Connections - Winter 2015 - (Page 14)

> MEMBER GETTING BACK TO BASICS SURVEYS: OVER THE YEARS of presenting research workshops to association executives, the same basic questions seem to be raised in almost every workshop. This article provides answers to those commonly asked questions. What size sample do I need? Researchers will draw a sample, instead of contacting each member of the population, when they want to save time and/or money. When using an online survey, we recommend contacting the entire population, since the time and money involved is the same for the entire membership as it is for a sample. Surveying all members gives everyone the opportunity to offer their opinions, exposes all members to the marketing effects 14 Wint er 15 of the survey, and produces more completed surveys. When you contact all members you eliminate sampling bias and eliminate the need to oversample small segments of your membership. If you are collecting data via telephone and you have no experience from previous telephone studies, start with an estimated response rate of 50 percent. If you are planning a mail survey, use an estimated response rate of 10 percent. How many completed surveys do I need for statistical significance? The confidence level that is typically used in social science research is 95 percent. A level of precision of ±5 percent at 95 percent confidence can be BY LARRY J. SEIBERT, PH.D. achieved with 383 responses, if you have 100,000 members or more. Smaller associations would need fewer completed surveys to achieve the same level of precision (example: 357 completed surveys are needed for an association with 5,000 members). When analyzing responses by demographic characteristic, 30 respondents per segment are recommended. How long can my survey be? Survey length is critical, because the longer the survey, the more likely it is that respondent fatigue will set in, resulting in less thought being put into questions later in the survey, and increasing the likelihood that respondents will abandon the survey. A rule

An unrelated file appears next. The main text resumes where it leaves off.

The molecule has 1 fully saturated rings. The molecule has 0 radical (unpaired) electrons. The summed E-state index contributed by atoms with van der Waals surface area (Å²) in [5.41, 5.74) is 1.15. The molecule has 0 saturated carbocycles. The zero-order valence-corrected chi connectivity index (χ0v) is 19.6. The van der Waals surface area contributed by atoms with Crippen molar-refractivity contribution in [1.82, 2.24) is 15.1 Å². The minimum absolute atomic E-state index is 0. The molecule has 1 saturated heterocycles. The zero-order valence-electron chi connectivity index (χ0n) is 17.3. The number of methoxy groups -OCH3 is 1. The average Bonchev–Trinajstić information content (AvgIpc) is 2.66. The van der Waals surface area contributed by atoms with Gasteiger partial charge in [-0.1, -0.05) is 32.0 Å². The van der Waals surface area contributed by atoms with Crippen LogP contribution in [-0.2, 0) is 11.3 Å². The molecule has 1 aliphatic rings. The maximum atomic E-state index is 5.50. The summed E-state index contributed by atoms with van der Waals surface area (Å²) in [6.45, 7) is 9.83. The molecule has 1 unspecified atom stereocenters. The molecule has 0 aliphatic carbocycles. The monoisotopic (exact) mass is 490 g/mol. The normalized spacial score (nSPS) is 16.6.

Table of Contents for the Digital Edition of Connections - Winter 2015

Message from the Chair
GSAE News & Events
New Members
Improve Outcomes with Data-Driven Decisions
Member Surveys: Getting Back to Basics
Your Data Tells You What Members Want; Use It
Hacking for Your Mission
GSAE Presents Annual Awards
GSAE events
Destination Planner: Meet Charleston
Choices: The Data Are In?
Index of Advertisers

Connections - Winter 2015